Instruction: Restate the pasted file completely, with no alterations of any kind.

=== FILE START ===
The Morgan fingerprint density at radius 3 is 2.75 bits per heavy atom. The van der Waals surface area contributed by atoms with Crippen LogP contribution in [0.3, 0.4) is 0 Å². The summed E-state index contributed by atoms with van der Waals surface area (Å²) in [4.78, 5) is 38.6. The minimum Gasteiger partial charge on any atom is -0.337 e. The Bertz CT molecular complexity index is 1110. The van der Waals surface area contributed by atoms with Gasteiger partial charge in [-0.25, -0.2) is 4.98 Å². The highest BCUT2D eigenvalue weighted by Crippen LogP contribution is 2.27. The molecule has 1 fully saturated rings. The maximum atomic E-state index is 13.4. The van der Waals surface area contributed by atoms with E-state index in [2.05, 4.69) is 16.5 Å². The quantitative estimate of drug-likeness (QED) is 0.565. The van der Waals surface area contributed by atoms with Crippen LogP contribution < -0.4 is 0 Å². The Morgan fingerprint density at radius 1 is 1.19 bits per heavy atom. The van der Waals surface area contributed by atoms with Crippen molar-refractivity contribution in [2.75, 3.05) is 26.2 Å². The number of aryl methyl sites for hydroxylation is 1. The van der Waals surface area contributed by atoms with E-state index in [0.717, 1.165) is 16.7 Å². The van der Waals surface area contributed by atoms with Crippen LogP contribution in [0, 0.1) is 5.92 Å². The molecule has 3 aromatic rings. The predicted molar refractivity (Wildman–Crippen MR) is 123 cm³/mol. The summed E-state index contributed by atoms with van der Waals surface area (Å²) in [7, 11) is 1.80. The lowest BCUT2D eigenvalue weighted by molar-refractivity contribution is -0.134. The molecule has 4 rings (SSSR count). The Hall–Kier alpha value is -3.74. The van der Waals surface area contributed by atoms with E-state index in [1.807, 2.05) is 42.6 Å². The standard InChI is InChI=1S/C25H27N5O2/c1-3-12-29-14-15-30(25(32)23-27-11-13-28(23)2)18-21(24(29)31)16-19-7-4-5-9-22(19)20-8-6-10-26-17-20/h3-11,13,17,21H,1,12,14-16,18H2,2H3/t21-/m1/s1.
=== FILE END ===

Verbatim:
The Morgan fingerprint density at radius 3 is 2.75 bits per heavy atom. The van der Waals surface area contributed by atoms with Crippen LogP contribution in [0.3, 0.4) is 0 Å². The summed E-state index contributed by atoms with van der Waals surface area (Å²) in [4.78, 5) is 38.6. The minimum Gasteiger partial charge on any atom is -0.337 e. The Bertz CT molecular complexity index is 1110. The van der Waals surface area contributed by atoms with Gasteiger partial charge in [-0.25, -0.2) is 4.98 Å². The highest BCUT2D eigenvalue weighted by Crippen LogP contribution is 2.27. The molecule has 1 fully saturated rings. The maximum atomic E-state index is 13.4. The van der Waals surface area contributed by atoms with E-state index in [2.05, 4.69) is 16.5 Å². The quantitative estimate of drug-likeness (QED) is 0.565. The van der Waals surface area contributed by atoms with Crippen LogP contribution < -0.4 is 0 Å². The Morgan fingerprint density at radius 1 is 1.19 bits per heavy atom. The van der Waals surface area contributed by atoms with Crippen molar-refractivity contribution in [2.75, 3.05) is 26.2 Å². The number of aryl methyl sites for hydroxylation is 1. The van der Waals surface area contributed by atoms with E-state index in [0.717, 1.165) is 16.7 Å². The van der Waals surface area contributed by atoms with Crippen LogP contribution in [0, 0.1) is 5.92 Å². The molecule has 3 aromatic rings. The predicted molar refractivity (Wildman–Crippen MR) is 123 cm³/mol. The summed E-state index contributed by atoms with van der Waals surface area (Å²) in [7, 11) is 1.80. The lowest BCUT2D eigenvalue weighted by molar-refractivity contribution is -0.134. The molecule has 4 rings (SSSR count). The Hall–Kier alpha value is -3.74. The van der Waals surface area contributed by atoms with E-state index in [1.807, 2.05) is 42.6 Å². The standard InChI is InChI=1S/C25H27N5O2/c1-3-12-29-14-15-30(25(32)23-27-11-13-28(23)2)18-21(24(29)31)16-19-7-4-5-9-22(19)20-8-6-10-26-17-20/h3-11,13,17,21H,1,12,14-16,18H2,2H3/t21-/m1/s1.